2Overview Systems of the TEM Illumination Condenser lens system Specimen manipulation stageImaging systemImage formationMagnificationRecording system
3Reading List Practical Electron Microscopy for Biologists. G. A. Meek. A copy of the Willams book is available as an online version through the Penn State catalog.The Bozzola there is a version two physical versions in the library.Practical Electron Microscopy for Biologists. G. A. Meek.
4The Transmission Electron Microscope Bizzola Electron Microscopy 1999
6Illumination System Thermionic Emission Source Electron source or gunProvides first coherent crossover of electron beamHigh voltage leading to filament- heated metal wire (cathode)Tungsten or Lab6 (lanthanum hexaboride)Work functionEnergy necessary to bring aboutelectron emissionElectrons would have no orderWehnelt CapElectrode that shapes and controls emissionNegative relative to filamentAnodePositive respective to filamentSystem is situated on top of the instrument column and consists of high voltage, and tungsten filament typically as the source of electrons. A certain amount of energy must put into the system to cause the electrons to leave Fermi level of the filament material (thermionic emission).Works in tandem with the Condenser system to collect and direct the illuminating electrons.All Metals contain positive ions and free electrons, must use temperature increase to increase kinetic energy and escape the Fermi level(measure of energy of least tightly held electrons), the Fermi level changes as a metal heats up Needing an amount of “work” to do this.When applying a fixed amount of negative high voltage kV, DC current runs through the filament to heat overcoming the work function of Tungsten which has an excellent yield of free electrons that are strongly attracted to the positive ions. just below its rather high melting point of 3,653 K. the filament will eventually melt and evaporate with diminishing filament life.LAB6 filaments have a lower work function than tungsten and operates more efficiently with an increase in brightnessPotential differences guide and shape what would otherwise be a cloud of electrons starting with the wehnelt cap which is a shield that is negative respective to filament repelling some electrons by otherwise guiding the accelerating electrons down to an apertured disc known as the annode with it’s positive chargeElectrostatic lenses have a positive and negatively charged surge to attract or repel so that electrons can be focused.Wikipedia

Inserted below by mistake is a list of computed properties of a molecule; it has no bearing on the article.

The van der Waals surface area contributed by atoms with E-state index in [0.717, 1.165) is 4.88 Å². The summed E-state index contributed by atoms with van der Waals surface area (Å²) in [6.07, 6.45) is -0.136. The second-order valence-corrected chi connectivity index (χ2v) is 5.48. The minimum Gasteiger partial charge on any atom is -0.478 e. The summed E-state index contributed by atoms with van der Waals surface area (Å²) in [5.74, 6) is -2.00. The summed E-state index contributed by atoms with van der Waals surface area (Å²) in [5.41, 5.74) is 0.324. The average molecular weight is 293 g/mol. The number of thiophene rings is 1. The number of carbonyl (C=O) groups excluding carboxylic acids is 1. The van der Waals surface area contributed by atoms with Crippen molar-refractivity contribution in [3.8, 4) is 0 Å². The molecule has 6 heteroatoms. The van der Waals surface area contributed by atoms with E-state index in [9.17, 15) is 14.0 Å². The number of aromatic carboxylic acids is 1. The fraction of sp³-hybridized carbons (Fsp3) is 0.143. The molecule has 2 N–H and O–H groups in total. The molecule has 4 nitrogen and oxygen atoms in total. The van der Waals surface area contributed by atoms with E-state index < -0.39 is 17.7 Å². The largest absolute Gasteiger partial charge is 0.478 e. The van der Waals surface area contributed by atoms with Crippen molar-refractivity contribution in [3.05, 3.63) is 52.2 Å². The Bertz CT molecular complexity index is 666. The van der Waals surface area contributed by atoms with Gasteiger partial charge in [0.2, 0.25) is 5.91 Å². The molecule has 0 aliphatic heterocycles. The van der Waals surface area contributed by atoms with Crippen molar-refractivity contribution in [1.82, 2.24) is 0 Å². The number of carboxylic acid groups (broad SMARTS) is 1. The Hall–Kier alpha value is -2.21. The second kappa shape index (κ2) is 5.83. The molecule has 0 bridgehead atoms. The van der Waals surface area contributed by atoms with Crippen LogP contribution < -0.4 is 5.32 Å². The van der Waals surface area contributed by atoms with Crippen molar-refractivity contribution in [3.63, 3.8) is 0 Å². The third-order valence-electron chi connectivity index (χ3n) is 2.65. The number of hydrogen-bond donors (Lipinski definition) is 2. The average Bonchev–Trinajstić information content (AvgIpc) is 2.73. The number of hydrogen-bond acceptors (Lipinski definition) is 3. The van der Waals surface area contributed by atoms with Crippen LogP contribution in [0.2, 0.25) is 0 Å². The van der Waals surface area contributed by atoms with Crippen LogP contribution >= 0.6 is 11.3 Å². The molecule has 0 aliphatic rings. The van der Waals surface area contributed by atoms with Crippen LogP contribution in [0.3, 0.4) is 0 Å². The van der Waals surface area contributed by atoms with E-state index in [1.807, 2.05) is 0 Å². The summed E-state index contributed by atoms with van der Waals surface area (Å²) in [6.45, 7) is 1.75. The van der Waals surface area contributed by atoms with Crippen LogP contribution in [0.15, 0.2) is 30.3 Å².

7Source Types Tungsten Lab6 Field Emission Gun Wire filament Lanthanum hexaboridecrystalField Emission GunTungsten tipThermionic (Schotkky) and ColdThe important properties of electron sources are their brightness, temporal coherency, energy spread, spatial coherency and stability. A smaller source size gives higher brightness value b and better spatial coherency, but less stability (harder to maintain, costly). (EMBook 77)
8Field Emission SourceAllows for emission of electrons from fine tip via charge differential of tip and anodes.BrighterMore coherent sourceAtomic diameter point source is future of FE gunsField emission guns operate on a much simpler principle than thermionic. There is a fine tipped usually Tungsten filament followed by two anodes. The first creates a positive charge with respect to the tip and allows the electrons to gain energy to escape the Fermi level and tunnel out of the point. No heat required just the charge difference is enough. The second anode accelerates the electrons to their first concentrated crossover point.100nm tip on the filamentSingle atom tips with brightness values on the order x times brighter and more coherent than current FEGs